Cost Sharing and Targeted Therapy Among Older Patients With Kidney Cancer
High cost-sharing and the resultant higher out-of-pockets costs are associated with reduced and/or delayed access to targeted therapies among elderly Medicare patients with metastatic renal cell carcinoma, based on the study findings published in Cancer Medicine. Jalpa Doshi, PhD, of the Perelman School of Medicine, University of Pennsylvania, Philadelphia, and colleagues suggest their findings have both clinical and policy implications.
“In keeping with calls for providers to address financial toxicity, our findings highlight the importance of proactive discussions about financial barriers when reviewing treatment options with patients,” they wrote.
The investigators studied Medicare claims from 2011 to 2013 for 1,721 beneficiaries with newly diagnosed metastases in the liver, lung, or bone. They focused on Medicare Part D patients with low out-of-pocket costs due to receipt of full low-income subsidies (LIS) beneficiaries versus those responsible for more than 25% cost sharing during Medicare’s initial coverage phase (non-LIS beneficiaries). Data were assembled on the rates of initiation of targeted treatment and the time to initiation of oral medications (sorafenib, sunitinib, everolimus, pazopanib, or axitinib) covered by the Medicare Part D prescription drug benefit; injected or infused medications (temsirolimus or bevacizumab) covered by the Medicare Part B benefit; and any Part D or Part B targeted therapy.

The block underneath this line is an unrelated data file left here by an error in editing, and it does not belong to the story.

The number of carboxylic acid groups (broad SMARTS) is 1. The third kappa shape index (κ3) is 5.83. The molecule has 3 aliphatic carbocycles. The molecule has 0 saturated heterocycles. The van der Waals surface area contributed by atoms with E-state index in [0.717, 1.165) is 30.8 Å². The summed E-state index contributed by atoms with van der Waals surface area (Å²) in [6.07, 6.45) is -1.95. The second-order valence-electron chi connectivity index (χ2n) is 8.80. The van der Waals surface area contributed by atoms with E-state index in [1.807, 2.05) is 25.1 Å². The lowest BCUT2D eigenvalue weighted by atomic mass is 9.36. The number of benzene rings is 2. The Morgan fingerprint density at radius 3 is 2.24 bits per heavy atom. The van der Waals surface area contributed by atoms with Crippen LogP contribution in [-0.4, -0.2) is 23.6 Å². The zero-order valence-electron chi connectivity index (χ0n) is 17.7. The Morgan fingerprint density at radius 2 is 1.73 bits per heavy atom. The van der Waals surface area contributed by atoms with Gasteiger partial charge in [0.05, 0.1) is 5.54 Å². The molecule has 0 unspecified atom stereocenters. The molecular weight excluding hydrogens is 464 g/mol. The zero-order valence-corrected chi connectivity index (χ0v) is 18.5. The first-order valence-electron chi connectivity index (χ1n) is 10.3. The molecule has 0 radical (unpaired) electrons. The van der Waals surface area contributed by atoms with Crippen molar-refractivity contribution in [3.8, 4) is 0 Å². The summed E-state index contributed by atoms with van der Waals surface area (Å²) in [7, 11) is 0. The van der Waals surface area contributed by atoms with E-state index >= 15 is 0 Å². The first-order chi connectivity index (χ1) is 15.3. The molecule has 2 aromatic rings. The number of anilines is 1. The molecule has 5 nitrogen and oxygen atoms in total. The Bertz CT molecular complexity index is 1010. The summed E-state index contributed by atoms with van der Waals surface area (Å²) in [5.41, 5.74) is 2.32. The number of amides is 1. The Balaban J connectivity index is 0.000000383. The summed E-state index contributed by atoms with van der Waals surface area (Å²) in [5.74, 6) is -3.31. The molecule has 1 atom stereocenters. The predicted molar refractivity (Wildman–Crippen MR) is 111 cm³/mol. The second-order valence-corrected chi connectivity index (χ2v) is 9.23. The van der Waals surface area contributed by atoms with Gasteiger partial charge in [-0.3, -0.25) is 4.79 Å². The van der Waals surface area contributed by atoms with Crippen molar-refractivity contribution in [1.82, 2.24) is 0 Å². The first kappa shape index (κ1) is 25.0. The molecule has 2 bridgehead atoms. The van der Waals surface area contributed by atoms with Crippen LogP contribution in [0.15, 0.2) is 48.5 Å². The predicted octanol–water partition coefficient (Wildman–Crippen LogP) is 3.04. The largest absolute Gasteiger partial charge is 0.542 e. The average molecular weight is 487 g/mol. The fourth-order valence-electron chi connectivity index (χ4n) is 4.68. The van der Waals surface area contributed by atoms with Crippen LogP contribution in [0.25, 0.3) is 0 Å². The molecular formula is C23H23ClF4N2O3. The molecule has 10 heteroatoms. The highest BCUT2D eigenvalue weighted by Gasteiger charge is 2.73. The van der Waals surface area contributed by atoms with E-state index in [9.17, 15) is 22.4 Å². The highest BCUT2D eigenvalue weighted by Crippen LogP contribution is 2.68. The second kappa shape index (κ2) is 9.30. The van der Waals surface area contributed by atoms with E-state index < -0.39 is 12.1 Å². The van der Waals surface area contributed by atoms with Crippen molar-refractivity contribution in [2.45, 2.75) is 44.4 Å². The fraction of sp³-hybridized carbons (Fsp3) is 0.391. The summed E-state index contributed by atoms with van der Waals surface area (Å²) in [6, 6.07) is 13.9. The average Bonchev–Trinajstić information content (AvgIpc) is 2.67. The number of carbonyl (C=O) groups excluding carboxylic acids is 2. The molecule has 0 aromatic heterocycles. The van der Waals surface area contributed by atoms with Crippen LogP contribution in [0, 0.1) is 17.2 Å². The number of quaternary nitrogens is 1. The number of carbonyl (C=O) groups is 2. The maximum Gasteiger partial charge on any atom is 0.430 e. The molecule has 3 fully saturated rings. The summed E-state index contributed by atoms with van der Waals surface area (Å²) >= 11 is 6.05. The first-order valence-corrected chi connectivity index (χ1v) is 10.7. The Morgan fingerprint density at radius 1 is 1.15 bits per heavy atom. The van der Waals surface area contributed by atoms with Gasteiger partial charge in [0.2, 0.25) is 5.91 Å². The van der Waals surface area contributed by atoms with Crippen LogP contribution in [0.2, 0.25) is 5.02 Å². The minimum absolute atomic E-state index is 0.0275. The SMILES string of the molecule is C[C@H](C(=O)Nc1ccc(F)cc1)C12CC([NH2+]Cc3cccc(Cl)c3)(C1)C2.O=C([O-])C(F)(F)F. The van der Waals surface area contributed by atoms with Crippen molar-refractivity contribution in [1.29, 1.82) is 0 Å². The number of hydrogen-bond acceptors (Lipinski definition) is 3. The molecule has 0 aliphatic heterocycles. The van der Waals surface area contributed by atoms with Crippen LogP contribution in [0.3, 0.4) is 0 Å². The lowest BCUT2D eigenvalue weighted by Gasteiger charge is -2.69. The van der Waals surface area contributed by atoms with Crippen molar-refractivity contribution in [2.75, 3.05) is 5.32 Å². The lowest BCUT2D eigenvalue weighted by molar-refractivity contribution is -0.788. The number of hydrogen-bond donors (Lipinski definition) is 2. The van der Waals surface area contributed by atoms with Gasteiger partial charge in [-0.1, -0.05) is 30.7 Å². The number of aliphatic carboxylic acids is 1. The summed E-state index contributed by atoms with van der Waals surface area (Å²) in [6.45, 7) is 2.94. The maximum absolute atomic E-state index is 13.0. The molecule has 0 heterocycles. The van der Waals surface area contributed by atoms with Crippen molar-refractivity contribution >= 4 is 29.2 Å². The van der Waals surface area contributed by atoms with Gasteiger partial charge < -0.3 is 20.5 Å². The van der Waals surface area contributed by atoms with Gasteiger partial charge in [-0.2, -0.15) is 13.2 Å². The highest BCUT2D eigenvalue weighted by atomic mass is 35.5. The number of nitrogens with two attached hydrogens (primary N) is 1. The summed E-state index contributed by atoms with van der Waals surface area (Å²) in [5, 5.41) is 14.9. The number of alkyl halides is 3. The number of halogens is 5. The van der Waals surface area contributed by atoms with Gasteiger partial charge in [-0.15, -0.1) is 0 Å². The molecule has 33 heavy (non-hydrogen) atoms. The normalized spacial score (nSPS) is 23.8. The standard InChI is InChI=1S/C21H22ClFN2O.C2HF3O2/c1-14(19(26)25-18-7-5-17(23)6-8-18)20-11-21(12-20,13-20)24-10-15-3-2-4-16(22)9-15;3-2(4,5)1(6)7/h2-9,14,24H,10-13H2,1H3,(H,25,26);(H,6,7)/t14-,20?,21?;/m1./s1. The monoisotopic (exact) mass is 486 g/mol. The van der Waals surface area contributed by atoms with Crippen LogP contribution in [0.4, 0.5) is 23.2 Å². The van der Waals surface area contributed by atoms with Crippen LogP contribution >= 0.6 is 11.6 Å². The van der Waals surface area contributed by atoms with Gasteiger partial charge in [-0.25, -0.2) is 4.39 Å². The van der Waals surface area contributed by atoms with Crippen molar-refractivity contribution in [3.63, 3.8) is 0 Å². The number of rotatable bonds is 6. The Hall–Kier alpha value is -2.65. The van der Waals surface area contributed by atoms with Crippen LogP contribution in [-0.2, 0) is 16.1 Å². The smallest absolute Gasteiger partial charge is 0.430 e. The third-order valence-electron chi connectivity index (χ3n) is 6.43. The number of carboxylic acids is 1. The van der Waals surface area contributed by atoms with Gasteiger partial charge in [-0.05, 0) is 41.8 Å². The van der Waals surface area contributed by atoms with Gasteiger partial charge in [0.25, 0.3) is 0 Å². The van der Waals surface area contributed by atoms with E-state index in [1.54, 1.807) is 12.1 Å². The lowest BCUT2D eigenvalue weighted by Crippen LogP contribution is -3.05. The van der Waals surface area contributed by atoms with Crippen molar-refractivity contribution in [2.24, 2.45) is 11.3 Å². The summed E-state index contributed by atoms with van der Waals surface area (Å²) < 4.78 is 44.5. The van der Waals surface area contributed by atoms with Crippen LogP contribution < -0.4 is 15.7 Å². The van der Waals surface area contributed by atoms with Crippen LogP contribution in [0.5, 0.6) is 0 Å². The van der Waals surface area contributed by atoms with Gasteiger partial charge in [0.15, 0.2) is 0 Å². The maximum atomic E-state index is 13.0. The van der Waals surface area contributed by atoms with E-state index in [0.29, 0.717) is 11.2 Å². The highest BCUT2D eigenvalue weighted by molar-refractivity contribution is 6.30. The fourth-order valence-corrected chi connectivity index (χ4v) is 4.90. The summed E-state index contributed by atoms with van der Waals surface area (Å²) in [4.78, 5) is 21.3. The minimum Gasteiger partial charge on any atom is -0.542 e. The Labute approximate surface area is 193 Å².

For initial oral prescriptions, non-LIS patients were responsible for out-of-pocket costs of at least $2,800, compared with $6.60 for LIS patients. Fewer non-LIS patients than LIS patients initiated oral therapies (20.7% vs. 33.9%) and any targeted therapies (26.7% vs. 40.4%). Furthermore, non-LIS patients were slower to access therapy in the first 6 months after a new diagnosis of metastatic renal cell carcinoma.